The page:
Recent graduates are also able to call on their recollection of their own university experience, which can serve as a guide, both to students and to staff, on what helps and hinders students in completing their degree. Hearing from someone else who struggled and doubted whether they would succeed at university – or questioned if it was even worth their while to try – can make the difference between a student staying or leaving. Learning first-hand about help-seeking behaviours can make an enormous difference to those struggling under-the-radar, whether they are a mature student living in their home town, managing a part-time job and dependents, or an 18-year-old living far away from parents, siblings and childhood friends for the first time.
Telling ordinary stories that count
Every university has its super-star graduates, who go on to greatness and whose glory reflects favourably on their alma mater. These individuals show what is possible and can be a source of inspiration and leadership. However, the very fact of being exceptional means few can expect to travel the same trajectory. Many current and prospective students want to know what to hope for from their degree, and how best to achieve it, when they conform to the rule and do not expect to be the exception. Those more likely not to complete their degree, or to have particular difficulty finding employment after graduation, are also those who are most likely to benefit from alumni expertise on surviving university and entering the job market. The kinds of alumni experiences which may be of most interest and use for such students are those that, though unique, are not extraordinary. Yet these ordinary stories may be the hardest to access and hear, since those who could tell them are unlikely to recognise their power and raise a hand to speak.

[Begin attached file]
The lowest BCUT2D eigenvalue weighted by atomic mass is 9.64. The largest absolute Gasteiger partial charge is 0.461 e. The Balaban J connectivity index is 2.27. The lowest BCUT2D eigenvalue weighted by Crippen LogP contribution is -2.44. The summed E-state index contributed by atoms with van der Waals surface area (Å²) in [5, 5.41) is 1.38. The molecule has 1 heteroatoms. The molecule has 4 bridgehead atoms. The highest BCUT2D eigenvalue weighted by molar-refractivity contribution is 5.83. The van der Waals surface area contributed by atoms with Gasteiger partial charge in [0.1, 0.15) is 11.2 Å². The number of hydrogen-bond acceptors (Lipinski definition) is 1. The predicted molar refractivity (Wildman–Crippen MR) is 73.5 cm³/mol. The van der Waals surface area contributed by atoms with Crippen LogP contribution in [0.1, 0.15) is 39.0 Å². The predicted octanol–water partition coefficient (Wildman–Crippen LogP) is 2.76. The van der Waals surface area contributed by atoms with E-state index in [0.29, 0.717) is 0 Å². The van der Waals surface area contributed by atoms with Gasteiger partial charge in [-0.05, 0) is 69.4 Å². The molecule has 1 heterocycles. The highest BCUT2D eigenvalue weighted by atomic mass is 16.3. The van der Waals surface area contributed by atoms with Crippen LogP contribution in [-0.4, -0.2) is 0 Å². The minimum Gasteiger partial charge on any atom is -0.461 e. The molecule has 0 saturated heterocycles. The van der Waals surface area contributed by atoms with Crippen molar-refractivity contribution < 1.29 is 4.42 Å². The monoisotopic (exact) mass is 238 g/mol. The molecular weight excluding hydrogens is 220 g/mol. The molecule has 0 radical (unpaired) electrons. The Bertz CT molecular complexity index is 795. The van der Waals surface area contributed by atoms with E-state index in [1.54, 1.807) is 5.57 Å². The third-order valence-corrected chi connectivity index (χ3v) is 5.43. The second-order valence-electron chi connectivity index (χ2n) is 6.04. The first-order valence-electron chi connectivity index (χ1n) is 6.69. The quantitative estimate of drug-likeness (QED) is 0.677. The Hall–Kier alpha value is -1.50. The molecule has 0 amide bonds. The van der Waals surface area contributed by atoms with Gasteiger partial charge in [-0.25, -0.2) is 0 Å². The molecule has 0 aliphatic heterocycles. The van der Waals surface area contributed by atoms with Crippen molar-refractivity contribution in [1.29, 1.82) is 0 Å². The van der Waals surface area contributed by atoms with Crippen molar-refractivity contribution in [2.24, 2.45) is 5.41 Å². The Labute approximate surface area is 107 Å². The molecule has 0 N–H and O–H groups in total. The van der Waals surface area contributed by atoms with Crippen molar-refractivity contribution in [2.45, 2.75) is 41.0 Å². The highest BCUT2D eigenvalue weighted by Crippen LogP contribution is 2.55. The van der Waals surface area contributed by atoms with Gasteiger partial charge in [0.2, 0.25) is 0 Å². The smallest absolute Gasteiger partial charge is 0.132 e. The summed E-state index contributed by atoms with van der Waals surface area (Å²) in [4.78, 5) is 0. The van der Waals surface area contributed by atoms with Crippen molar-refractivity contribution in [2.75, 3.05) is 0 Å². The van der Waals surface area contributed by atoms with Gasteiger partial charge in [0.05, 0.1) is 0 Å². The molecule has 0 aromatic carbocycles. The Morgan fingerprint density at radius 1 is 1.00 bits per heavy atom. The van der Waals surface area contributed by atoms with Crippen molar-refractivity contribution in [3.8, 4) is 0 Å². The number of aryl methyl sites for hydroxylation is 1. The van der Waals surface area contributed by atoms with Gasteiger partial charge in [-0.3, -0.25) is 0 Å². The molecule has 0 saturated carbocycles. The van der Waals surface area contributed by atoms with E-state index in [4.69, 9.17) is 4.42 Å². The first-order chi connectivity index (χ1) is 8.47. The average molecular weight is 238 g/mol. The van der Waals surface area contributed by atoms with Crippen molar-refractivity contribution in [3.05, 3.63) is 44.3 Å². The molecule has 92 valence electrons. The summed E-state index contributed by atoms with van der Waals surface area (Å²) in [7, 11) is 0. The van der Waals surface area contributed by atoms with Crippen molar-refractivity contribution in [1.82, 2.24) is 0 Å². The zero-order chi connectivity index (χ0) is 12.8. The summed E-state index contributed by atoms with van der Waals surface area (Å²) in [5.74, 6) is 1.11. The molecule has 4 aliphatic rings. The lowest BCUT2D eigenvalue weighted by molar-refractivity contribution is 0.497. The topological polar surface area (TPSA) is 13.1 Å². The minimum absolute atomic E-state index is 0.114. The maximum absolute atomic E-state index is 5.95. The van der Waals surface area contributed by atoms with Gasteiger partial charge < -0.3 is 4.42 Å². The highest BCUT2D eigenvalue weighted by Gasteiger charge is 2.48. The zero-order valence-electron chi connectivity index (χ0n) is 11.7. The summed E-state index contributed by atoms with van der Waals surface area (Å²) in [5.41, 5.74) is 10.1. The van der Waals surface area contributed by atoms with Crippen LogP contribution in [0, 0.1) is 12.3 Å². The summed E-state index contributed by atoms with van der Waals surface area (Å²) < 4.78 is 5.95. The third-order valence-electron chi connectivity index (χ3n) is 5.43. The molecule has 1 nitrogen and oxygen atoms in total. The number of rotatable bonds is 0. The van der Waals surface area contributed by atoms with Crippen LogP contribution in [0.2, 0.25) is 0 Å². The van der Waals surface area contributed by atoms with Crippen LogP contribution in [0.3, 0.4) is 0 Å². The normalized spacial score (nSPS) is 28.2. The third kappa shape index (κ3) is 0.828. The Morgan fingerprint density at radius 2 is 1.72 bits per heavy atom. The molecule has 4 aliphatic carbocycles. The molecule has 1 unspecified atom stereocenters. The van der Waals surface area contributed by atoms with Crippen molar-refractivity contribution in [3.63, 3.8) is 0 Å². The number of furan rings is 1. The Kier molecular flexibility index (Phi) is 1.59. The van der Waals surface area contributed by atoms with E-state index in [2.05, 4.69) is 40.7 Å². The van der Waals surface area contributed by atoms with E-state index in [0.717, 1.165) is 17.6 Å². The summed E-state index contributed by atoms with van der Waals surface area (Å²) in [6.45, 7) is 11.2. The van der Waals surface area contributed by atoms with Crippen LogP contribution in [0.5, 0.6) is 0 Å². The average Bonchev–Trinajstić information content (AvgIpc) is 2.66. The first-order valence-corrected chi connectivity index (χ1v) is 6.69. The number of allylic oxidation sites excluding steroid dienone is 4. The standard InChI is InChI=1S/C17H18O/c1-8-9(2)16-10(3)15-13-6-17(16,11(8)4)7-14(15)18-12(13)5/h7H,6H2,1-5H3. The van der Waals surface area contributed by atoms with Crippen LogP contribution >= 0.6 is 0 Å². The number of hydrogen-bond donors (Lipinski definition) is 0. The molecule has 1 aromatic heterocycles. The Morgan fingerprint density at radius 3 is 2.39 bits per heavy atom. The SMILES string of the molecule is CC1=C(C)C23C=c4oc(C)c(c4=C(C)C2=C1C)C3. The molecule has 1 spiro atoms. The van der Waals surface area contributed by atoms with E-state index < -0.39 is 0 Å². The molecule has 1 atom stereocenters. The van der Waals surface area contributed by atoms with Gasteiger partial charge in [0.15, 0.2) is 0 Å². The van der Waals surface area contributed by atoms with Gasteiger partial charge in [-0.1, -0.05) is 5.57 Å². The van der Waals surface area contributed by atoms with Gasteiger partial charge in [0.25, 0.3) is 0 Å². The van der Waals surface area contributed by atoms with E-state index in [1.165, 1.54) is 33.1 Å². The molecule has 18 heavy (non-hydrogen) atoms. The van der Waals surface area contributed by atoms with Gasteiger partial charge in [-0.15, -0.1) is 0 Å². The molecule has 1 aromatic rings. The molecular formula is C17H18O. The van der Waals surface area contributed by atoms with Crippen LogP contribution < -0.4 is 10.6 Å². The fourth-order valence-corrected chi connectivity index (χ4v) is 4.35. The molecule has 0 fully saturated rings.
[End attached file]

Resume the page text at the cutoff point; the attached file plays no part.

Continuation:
Asking an alumnus to share their experiences inevitably means making a request for a donation of time and effort. However, if the value of their contribution is made sufficiently clear, and if it is framed as a gift to others like themselves, rather than as simply a donation to an expensively-accessed educational institution, it can tap into the pro-social inclinations of their generation and give additional validation to their achievement, in terms they might never have fully considered before. For those with the time and inclination, joining the dots between their former and current selves might mean becoming a mentor or offering placement opportunities in their field for current students; for others, simply telling their story might offer hope at a critical moment to those who are struggling with the demands of university life. When such stories are turned into videographic accounts, their reach and impact can be extensive and enduring.
Measuring alumni engagement: counting the impact of stories told
What the above aims to propose is a greater role for alumni relations in helping universities to achieve their goals around retention and employability, in line with the demands of the TEF. However, engagement takes investment and its impact needs to be demonstrable. Our research suggests that the benefits can be tangible, but that, in order to be realised, they must be understood on students’ own terms – that is, in terms of the expertise in the ‘now’ of being a student or new graduate, which only someone in the midst of that experience can define. For it is too easy for internal stakeholders to assume that they know what students need, want and fear; indeed, alumni reflections on their own university careers can give voice to needs students do not even recognise they have, until they hear them communicated by someone else who has walked the same path. The careful, in-depth exploration of the impact of alumni stories on current students has the potential to be the starting point for the development of a new set of sector-wide metrics that can capture and do justice to the impact of alumni engagement, as well as opening up the possibility of a fresh conversation about the focus and effectiveness of higher education for the many, as a new decade approaches.